Update: This offer for the Citi Prestige® Card has expired. Learn more about the current offers here.
For the past several months, one of the hottest new cards on the market has been the Chase Sapphire Reserve® Card. The card has in many ways has overshadowed the Chase Sapphire Preferred® Card, which I consider to be the all around best mid-range credit card in the market.
The online increased welcome bonus on the Sapphire Reserve has finally been changed, so I figured I’d take a look at which card is better in light of that.
Comparing welcome bonuses
Comparing annual fees
Meanwhile the Sapphire Reserve℠ has a $450 annual fee, which isn’t waived the first year. Furthermore, there’s a $75 fee to add an authorized user. However, there’s a reason the annual fee is higher, so I wouldn’t judge the card too much based on the annual fee alone.
Comparing return on spend
Personally I value Ultimate Rewards points at ~1.7 cents each. This means:
- The return on the Preferred and Reserve is identical for non-bonused spend
- The return on the Reserve is ~1.7% better than on the Preferred for dining and travel
Put another way, for every $1,000 you spend on dining and travel with the Reserve, you’re getting a return of an additional $17. Everyone can crunch the numbers for themselves based on that, in terms of the value they’re getting from the card.
- A Priority Pass membership with guesting privileges
- A $300 annual travel credit, where any travel purchases will automatically be reimbursed, up to the $300 limit
- A Global Entry or TSA Pre-Check credit that covers the $100 enrollment fee
- When you have this card, Ultimate Rewards points can be redeemed for 1.5 cents each towards a travel purchase, rather than the 1.25 cents each they can be redeemed for if you only have the Sapphire Preferred℠
Everyone will value the above perks differently:
- Some may not incrementally value the Priority Pass or Global Entry credits, since they already may have them through the Citi Prestige® Card, The Business Platinum® Card from American Express, etc.
- The $300 travel credit is more or less worth the face value, in my opinion, since the credit is automatic and applies towards airline tickets, hotel stays, Uber, parking fees, etc.; to me that lowers the real out of pocket on the Sapphire Reserve to ~$150 per year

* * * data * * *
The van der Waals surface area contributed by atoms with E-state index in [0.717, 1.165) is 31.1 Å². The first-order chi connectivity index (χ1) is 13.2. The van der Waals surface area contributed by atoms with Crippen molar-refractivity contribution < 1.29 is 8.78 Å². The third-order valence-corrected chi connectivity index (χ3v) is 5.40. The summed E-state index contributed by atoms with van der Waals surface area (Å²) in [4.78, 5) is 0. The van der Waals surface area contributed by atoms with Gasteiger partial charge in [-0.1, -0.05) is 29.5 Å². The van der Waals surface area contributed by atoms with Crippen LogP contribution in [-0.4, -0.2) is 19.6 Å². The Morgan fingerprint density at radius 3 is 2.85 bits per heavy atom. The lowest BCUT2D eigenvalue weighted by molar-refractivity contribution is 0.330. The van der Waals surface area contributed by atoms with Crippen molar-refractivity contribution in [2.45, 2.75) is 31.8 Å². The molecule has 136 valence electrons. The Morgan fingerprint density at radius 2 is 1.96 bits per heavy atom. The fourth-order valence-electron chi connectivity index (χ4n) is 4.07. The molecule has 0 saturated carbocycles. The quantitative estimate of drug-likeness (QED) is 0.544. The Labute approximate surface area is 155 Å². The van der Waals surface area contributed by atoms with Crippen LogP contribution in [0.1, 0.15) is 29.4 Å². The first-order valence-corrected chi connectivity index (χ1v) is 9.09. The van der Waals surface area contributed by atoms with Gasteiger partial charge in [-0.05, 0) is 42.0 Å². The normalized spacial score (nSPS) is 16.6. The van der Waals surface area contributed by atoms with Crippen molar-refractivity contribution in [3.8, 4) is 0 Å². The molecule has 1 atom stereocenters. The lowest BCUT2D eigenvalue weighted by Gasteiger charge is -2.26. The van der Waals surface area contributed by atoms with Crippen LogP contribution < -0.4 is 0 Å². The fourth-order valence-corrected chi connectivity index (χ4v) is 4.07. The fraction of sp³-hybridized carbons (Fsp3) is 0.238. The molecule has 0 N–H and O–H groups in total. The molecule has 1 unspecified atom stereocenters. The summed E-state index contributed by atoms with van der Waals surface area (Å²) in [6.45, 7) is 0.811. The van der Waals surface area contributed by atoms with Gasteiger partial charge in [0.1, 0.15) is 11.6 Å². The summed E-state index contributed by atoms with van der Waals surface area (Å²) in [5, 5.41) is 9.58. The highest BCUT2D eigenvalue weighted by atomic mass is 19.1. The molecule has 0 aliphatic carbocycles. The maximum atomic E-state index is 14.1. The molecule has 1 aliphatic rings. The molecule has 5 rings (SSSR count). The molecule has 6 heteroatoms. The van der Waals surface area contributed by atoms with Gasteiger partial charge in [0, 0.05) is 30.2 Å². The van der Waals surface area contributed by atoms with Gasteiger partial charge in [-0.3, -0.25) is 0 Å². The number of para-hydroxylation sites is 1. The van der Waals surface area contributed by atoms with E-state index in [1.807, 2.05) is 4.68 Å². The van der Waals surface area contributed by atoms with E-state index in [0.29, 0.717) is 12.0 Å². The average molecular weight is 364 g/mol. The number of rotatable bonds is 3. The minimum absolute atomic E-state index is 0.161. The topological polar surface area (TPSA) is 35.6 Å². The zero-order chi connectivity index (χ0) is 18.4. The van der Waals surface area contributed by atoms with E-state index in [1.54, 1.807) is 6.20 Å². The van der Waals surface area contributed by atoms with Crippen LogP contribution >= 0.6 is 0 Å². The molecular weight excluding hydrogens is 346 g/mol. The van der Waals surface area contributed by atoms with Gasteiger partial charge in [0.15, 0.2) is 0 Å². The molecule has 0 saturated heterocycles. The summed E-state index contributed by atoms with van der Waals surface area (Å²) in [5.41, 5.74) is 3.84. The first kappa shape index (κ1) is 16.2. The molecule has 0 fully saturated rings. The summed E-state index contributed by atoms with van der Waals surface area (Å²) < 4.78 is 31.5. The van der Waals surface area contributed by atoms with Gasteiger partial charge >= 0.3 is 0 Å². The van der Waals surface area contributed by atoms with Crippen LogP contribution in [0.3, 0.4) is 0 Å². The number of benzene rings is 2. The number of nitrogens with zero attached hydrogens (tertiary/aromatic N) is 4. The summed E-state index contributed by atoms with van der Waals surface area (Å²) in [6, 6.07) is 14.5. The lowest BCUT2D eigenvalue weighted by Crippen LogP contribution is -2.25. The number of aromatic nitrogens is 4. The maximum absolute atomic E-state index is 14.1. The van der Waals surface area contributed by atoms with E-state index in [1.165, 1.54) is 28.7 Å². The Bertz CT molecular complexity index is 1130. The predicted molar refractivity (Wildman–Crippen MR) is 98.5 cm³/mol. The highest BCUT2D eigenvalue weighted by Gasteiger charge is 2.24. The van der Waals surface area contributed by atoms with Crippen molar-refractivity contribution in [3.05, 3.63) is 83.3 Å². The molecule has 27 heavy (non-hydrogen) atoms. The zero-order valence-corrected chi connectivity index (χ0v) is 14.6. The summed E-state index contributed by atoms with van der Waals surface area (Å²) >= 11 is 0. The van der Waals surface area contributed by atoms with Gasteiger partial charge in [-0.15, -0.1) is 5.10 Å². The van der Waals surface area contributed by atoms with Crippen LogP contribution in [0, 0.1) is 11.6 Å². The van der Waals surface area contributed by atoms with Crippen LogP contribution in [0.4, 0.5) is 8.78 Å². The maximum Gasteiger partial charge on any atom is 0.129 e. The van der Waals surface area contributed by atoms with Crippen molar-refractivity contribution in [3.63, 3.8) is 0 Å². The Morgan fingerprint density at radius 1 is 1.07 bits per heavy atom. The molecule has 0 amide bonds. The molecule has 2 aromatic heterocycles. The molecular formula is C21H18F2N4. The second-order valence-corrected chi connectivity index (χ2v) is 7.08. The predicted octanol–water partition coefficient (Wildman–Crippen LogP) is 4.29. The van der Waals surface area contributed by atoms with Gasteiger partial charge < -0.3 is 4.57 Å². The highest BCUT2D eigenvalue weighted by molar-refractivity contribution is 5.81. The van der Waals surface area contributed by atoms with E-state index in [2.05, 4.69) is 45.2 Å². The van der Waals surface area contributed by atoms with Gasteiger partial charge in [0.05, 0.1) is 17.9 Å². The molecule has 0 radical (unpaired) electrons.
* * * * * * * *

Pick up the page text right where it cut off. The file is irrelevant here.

- Some will value the ability to redeem Ultimate Rewards points for ~1.5 cents each, though personally I’d rather convert those points to Korean Air SkyPass, Hyatt Gold Passport, etc.
Comparing travel protection
I’ve written a post in the past comparing travel protection across various credit cards. Both the Sapphire Preferred and Sapphire Reserve offer excellent travel protection, though the protection offered on the Reserve is a bit better. For example, on the Reserve, many benefits kick in after just six hours of travel interruptions, while on the Preferred many kick in after 12 hours.
Both of these are compelling cards — in my opinion the Sapphire Preferred℠ is the most compelling mid-range card, while the Sapphire Reserve℠ is the most compelling premium card. There’s a ton of value to be had with the card and I think it makes sense even for a lot of people who wouldn’t otherwise consider a $450 per year card. However, I wouldn’t unequivocally recommend it above the Sapphire Preferred, as I did before.
You have to decide for yourself:
- How much you value the Global Entry credit and Priority Pass membership
- The ability to redeem points for 1.5 cents each towards the cost of a travel purchase
- How much you’d otherwise spend on dining and travel, and what that incremental return is worth for you; for example, while the Reserve offers more points on airfare than the Preferred, in practice I’m putting all my airfare purchases on The Platinum Card® from American Express in order to earn 5x points, so it’s a moot point
Hopefully the above at least provides a decent framework for deciding what works best for you.